It is not clear whether it was intentional or not, but the current US administration appears to have thrown Jewish Zionists under the bus by declaring Jewishness to be a nationality, and not simply a religion.
The primary aim of the recent executive order was to assist far-right Israelis in their efforts to silence pro-Palestinian students at American universities, by declaring any attack on Israel or Zionism to be anti-Semitic.
To do this, the administration used Title VI of the Civil Rights Act. However, this does not address discrimination against religious groups; for it to apply, therefore, Jews would have to be defined under the law as a nationality or race. With its actions, the US administration has exposed one of the biggest fault lines in the Middle East conflict.
For decades, Palestinians and their supporters who oppose Zionism have insisted they are not anti-Jew but take issue with the unique and exclusive right granted to anyone of the Jewish faith, anywhere in the world, to settle in Palestine against the wishes of the indigenous people of all faiths (even those who do not have a declared faith.)
Palestinian nationalism was built primarily on opposing Zionism while showing respect to Judaism. In fact, a number of Jews have joined the Palestinian revolution and have been elected to positions within the Palestine Liberation Organization and its institutions. Uri Davis, for example, is currently a member of the Fatah Revolutionary Council.
However, by declaring Jewishness to be a nationality, and therefore implying that Jews have national rights in Palestine, the US administration has inadvertently created a new problem for Jewish Zionists around the world. It will expose them to accusations of dual nationality, and thus weaken any national belonging to the Jewish faith from fighting for and representing themselves as nationals to the country they live in.
Take, for example, David Friedman, the US ambassador to Israel. He is not only Jewish but a hardcore American Zionist who publicly supports the illegal Israeli settlements. He has sided with Israel — against the Palestinians, the global community and UN and Security Council resolutions — in denying the existence of an occupation in the West Bank (including East Jerusalem) and Gaza.
If one applies the logic of of the US adminisration’s decision, it is not clear where Friedman’s loyalties lie. Is he an American patriot representing the US in Israel? Or is he representing the state of Israel as a Jew with this newly awarded nationality?
When Israel passed the Jewish nation-state law, a similar problem arose. Is the state of Israel a country for all of its citizens, including the 20 percent of the population who hold citizenship but are not of the Jewish faith? The problem was clearly exposed by the experience of the small Druze community, whose sons are now compulsorily conscripted to the Israeli army. Druze leaders suddenly realized they are now declared by law to be second-class citizens.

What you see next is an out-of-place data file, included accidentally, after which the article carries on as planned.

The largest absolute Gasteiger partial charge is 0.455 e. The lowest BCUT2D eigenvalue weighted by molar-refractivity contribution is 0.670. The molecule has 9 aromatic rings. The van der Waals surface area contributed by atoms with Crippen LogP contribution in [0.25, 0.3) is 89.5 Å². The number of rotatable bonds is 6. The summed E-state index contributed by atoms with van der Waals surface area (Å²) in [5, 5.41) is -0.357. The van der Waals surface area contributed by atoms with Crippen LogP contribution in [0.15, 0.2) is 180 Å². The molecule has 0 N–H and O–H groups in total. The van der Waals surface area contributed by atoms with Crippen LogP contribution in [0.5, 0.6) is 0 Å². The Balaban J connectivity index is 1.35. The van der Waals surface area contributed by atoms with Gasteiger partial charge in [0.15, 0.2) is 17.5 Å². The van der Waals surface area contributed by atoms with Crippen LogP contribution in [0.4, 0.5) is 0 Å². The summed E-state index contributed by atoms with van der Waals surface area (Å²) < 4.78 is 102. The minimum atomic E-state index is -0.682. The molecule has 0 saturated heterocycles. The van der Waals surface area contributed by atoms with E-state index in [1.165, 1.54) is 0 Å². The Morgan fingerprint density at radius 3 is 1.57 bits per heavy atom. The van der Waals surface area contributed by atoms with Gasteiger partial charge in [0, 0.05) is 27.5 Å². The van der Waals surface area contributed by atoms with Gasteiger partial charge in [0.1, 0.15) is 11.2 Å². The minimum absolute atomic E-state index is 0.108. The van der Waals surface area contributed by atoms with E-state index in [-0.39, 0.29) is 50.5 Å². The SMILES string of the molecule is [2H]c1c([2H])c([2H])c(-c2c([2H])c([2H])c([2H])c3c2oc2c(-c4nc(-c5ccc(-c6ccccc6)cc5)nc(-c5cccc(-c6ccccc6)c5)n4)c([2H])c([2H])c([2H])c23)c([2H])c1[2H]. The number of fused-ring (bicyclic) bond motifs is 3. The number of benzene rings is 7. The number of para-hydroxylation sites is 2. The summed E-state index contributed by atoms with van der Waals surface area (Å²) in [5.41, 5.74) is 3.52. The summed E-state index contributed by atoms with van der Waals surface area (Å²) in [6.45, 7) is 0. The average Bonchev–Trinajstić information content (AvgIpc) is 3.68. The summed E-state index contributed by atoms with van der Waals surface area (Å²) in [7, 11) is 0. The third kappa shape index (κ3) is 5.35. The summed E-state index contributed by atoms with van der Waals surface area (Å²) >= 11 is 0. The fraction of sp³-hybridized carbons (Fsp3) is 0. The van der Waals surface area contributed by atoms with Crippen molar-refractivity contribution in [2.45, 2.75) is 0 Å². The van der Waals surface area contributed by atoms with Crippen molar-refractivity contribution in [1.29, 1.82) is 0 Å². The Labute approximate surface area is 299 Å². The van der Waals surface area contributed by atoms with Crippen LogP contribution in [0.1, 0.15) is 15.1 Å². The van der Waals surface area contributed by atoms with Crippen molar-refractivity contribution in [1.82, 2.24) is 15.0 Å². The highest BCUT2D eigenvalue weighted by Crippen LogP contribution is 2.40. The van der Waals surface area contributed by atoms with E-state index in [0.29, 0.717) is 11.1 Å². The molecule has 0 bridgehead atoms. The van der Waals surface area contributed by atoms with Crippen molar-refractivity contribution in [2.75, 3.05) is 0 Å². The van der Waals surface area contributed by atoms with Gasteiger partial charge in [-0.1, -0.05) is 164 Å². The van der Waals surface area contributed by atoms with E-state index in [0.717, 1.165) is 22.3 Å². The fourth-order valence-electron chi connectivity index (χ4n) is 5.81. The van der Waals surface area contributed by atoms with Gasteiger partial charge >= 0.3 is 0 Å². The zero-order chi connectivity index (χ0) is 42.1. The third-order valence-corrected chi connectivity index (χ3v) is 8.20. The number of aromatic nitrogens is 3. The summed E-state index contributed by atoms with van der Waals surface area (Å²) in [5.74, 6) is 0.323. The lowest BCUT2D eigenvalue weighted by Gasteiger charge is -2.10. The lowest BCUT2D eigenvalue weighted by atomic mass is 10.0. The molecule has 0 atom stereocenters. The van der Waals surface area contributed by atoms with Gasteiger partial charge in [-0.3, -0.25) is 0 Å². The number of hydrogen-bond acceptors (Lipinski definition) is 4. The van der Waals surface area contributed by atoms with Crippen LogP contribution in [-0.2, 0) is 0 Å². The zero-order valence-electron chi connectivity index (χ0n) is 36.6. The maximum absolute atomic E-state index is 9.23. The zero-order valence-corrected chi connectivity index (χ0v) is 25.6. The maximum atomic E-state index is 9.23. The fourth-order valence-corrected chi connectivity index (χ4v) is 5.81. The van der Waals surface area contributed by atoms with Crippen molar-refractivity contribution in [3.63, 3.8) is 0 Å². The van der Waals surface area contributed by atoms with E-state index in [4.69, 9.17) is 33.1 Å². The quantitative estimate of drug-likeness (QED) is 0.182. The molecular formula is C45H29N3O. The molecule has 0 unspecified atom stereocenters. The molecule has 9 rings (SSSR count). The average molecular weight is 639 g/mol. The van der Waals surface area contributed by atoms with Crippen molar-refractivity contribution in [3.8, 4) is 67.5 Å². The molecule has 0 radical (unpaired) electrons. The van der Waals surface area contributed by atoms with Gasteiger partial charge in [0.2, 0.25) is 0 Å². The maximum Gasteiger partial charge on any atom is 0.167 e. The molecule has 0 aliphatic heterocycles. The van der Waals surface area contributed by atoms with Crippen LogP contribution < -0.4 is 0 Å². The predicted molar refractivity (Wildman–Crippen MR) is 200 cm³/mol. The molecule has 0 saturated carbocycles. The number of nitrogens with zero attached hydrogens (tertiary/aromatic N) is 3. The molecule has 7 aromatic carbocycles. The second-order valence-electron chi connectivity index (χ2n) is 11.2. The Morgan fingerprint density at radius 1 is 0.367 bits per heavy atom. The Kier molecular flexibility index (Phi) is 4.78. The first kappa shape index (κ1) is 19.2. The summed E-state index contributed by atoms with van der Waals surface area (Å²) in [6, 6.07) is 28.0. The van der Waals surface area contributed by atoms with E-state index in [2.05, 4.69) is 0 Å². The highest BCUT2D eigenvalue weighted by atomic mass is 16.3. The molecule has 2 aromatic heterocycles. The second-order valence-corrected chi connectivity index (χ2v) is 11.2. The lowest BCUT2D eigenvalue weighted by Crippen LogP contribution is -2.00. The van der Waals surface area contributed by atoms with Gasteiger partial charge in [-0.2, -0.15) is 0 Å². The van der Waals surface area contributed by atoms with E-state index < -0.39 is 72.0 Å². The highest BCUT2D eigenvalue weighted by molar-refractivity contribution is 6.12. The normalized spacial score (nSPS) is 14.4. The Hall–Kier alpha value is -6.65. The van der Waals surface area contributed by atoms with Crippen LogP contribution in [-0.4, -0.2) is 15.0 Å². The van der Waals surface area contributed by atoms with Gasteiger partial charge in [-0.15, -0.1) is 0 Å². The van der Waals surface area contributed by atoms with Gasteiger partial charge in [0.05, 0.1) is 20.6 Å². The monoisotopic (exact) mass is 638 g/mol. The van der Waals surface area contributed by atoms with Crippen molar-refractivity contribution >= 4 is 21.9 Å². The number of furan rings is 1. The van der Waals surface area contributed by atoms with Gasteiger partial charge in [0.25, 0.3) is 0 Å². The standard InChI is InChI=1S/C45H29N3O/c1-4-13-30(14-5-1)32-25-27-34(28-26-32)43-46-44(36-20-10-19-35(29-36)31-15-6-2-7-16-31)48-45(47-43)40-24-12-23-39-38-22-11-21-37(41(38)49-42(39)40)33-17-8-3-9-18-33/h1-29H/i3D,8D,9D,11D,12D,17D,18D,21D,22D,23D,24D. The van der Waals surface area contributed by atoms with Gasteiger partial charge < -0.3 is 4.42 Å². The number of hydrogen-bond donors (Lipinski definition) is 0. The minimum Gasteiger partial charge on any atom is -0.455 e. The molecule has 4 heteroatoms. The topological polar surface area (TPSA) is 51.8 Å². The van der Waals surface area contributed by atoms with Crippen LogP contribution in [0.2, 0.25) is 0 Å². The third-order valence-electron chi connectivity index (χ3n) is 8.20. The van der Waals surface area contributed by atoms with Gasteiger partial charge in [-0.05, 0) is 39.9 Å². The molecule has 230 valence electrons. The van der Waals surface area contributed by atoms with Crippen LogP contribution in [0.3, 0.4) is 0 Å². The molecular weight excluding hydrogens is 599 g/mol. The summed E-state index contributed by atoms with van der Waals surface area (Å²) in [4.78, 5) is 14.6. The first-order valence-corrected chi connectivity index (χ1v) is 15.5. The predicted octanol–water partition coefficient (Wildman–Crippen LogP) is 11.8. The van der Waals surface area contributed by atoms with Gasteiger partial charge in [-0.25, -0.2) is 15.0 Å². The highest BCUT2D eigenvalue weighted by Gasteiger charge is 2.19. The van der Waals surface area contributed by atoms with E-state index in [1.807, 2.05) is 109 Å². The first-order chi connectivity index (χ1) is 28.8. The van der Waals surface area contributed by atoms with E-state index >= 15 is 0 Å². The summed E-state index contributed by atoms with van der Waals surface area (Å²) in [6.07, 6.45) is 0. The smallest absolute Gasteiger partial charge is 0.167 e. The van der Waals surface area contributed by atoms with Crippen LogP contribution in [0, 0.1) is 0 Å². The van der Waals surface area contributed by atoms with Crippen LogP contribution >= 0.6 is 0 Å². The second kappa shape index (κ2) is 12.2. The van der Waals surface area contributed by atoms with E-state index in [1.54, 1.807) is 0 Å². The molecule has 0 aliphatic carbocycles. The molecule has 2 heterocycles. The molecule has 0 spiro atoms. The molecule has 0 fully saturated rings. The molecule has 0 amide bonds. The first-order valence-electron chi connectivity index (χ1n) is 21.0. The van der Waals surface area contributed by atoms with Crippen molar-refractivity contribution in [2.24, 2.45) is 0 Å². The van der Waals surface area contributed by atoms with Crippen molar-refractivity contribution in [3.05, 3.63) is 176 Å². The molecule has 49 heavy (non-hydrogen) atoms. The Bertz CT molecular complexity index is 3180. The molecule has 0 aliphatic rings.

The problem is further complicated by the fact that the Knesset has not been able to come up with a definition of what defines Jewishness, which is one of the main reasons why Israel has yet to agree and approve a constitution. Many Israeli Jews, and the ruling powers in the country, are of the view that only those who follow Orthodox Judaism qualify as true Jews. This position puts them in direct conflict with many Jews around the world. According to a 2017 report published by The Economist, only 10 percent of American Jews are Orthodox, while 35 percent are Reform, 18 percent are Conservative and 36 percent are “other” or do not identify as belonging to any Jewish denomination.
Most Americans are unaware of these complexities and are unwilling to put a stop to them. Most American Jews are totally opposed to the current administration, despite its extreme pro-Israel policies, which have included the move of the US Embassy in Israel to Jerusalem and the cutting of support to the UN agency that supports Palestinian refugees.
It is not clear whether these policies will survive in the changed political circumstances in Washington and Tel Aviv. However, what is most needed now is for American Jews to stand up and declare who they are, where their loyalties lie and whether they have the courage to support a just solution to the Palestinian-Israeli conflict that is not dependent on extreme, racist Jewish nationalism.